The cash-strapped Liberals plan to introduce a bill next week that would impose a deal on tens of thousands of teachers that would rein in wages and cut benefits.
If passed, the government would also be able to ban a strike or lockout for the next two school years.
Two big teachers' unions that continue to resist the government's belt-tightening demands have vowed to fight the legislation in court. But Broten expressed confidence that it would withstand a constitutional challenge.
"If this bill is passed and challenged in court, our position will be that it is constitutional, that we respected the constitutionally protected right to the process of collective bargaining and that in any event under the Charter this bill is reasonable and justified in all circumstances," Broten said.
The government tried to avoid the mistakes that ended up overturning labour legislation in British Columbia, she said.
In 2002, the B.C. Liberals rewrote health-care contracts to allow for widespread contracting out, leading to a 2007 Supreme Court of Canada ruling that struck down sections of the law and forced the government to negotiate a $75-million compensation training package.
But there are "major differences" between Ontario and the B.C. case, she said.
In B.C., the government gave 20 minutes notice to the unions that they were changing the contract and the Supreme Court found that wasn't bargaining in good faith, she said. In Ontario, the government tried to negotiate with unions for six months.
Ontario has also been able to reach agreements with three unions representing about 55,000 teachers and other education workers, she said.
Simply negotiating for a certain period of time doesn't guarantee that the legislation will stand up in court, said Sara Slinn, a professor of labour law at Osgoode Hall Law School at Toronto's York University.
"The fact that you've simply bargained for six months — or any period of time — isn't the case law, although it's in a period of real flux at the moment," she said.
But Ontario is in a good position to argue that its restrictions on collective bargaining rights are justified because the province has severe financial problems, Slinn said.
Any legal action will be risky for both sides because there are only a handful of cases that have looked at this kind of legislation, she said.
Federal wage restraint legislation — which limits increases for federal employees between 2006 and 2011 — is still winding its way through the courts.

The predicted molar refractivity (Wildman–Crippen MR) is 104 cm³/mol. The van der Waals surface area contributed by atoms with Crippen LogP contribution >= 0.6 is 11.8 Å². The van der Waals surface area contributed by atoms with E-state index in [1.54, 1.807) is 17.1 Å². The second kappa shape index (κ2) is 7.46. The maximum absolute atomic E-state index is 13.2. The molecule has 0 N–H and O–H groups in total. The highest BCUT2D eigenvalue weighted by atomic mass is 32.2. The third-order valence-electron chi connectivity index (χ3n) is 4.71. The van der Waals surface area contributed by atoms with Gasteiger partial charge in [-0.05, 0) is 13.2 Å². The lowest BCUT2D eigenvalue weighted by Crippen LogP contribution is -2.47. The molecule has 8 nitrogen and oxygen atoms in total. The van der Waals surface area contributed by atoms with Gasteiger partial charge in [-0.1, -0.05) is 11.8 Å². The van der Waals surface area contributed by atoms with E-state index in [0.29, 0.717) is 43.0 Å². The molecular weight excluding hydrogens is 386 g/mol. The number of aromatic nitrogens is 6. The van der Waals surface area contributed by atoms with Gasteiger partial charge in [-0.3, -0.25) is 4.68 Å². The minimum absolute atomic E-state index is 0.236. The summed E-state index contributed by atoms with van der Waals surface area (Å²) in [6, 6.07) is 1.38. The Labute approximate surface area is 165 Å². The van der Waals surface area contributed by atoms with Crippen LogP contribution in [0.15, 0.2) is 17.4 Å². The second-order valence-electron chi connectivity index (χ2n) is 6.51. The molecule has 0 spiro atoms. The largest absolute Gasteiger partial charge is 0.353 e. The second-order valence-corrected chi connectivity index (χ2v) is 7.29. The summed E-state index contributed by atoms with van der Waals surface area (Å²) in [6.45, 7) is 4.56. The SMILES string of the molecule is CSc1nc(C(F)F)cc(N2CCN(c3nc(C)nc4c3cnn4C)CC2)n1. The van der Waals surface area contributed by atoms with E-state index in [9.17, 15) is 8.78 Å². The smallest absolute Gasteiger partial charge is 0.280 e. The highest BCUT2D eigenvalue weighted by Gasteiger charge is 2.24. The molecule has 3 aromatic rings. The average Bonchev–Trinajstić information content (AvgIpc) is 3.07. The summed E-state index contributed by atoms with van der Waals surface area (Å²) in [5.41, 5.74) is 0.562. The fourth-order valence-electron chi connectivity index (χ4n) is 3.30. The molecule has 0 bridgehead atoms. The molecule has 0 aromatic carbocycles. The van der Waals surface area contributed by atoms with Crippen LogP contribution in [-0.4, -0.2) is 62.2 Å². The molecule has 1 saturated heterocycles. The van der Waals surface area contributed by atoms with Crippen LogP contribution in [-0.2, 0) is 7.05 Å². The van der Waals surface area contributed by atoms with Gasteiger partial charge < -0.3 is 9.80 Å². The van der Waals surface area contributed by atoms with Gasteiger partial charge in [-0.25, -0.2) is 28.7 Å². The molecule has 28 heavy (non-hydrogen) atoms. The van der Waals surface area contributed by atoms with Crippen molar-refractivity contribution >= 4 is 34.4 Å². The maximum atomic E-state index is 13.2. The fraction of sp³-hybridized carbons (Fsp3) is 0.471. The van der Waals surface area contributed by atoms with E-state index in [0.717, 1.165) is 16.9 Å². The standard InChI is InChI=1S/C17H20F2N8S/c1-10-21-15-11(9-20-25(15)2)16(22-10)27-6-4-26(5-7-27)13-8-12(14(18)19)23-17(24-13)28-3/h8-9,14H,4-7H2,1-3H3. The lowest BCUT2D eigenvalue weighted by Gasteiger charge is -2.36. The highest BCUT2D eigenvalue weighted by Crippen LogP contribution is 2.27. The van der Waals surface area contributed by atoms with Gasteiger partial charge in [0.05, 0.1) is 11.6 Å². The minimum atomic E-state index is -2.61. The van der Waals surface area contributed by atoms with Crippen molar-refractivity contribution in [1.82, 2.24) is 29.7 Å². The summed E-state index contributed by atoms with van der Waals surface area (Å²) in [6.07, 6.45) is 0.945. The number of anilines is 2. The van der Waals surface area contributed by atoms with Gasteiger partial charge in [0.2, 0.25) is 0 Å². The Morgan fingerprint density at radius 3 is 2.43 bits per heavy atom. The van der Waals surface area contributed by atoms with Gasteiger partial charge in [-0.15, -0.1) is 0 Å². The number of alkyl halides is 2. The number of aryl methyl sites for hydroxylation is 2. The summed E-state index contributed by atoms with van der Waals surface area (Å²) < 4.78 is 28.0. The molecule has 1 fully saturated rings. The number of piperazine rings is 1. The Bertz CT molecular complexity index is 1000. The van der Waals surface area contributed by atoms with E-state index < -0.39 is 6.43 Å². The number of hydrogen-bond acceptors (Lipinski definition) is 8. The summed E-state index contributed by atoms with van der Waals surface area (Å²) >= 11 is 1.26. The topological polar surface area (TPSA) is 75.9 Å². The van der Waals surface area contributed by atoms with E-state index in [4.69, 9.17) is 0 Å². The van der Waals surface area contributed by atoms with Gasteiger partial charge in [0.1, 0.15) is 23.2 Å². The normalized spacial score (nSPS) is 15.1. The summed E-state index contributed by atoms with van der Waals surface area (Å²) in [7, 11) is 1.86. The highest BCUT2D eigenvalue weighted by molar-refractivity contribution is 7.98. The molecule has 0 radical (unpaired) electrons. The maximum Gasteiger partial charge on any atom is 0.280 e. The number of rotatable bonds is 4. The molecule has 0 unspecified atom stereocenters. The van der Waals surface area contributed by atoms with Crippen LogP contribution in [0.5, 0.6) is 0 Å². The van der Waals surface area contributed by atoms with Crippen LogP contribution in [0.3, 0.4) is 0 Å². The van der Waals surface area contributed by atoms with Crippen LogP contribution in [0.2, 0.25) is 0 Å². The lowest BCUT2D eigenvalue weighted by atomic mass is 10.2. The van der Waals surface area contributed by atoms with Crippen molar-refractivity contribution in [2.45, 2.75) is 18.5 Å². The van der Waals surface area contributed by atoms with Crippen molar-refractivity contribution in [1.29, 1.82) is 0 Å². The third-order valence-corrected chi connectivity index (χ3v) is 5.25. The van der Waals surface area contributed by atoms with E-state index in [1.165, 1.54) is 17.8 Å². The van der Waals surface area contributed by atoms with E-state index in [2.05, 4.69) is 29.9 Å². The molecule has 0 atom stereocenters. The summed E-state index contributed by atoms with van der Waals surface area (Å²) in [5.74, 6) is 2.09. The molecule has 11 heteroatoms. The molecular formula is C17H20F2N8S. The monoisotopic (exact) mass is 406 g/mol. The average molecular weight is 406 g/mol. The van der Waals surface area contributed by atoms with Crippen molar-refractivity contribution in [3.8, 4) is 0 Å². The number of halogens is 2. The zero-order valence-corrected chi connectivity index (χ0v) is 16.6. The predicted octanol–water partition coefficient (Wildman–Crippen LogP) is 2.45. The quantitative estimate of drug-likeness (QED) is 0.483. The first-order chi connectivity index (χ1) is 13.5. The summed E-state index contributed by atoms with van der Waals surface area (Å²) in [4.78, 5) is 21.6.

But none of that will matter if the minority Liberals can't convince one of the opposition parties to help pass the bill. And neither the NDP nor the Progressive Conservatives are singing its praises.
The New Democrats say the legislation goes too far, while the Tories say it doesn't go far enough to eliminate Ontario's $15-billion deficit.
As it did in B.C., this bill will spark a lengthy court battle with the unions that will cost taxpayers millions of dollars in the end, said NDP critic Peter Tabuns.
Just a few months ago, the Liberals warned that an immediate wage freeze — which the Progressive Conservatives are advocating — would be thrown out by the courts. Now they've changed their tune, he said.
The Liberals should release documents to prove that they've done their legal homework, Tabuns said.
"They have completely gone 180 degrees from what they said before about legal problems," he said. "Frankly, they need to show Ontarians that they've thought this through."
The Conservatives say they want a second opinion on whether the legislation will save as much money as the Liberals claim.
Constitutional challenges can take years to resolve, Slinn said. But it may be a risk the Ontario Liberals are willing to take.
"It just may be a calculated risk by the government that they decide that they need to take this financial measure now, and that in two or four years when they have to deal with the consequences — or perhaps another government has to deal with the consequences — that's fine."
Broten also suggested that one of the three unions that opposes the government's terms is coming around, but was vague about the details.
The Ontario Secondary School Teachers' Federation is embarking on "local conversations" to find an alternative path to meet the government's tight budget, she said.
Note to readers: This is a corrected story. An earlier version had an incorrect first name for York University professor Sara Slinn.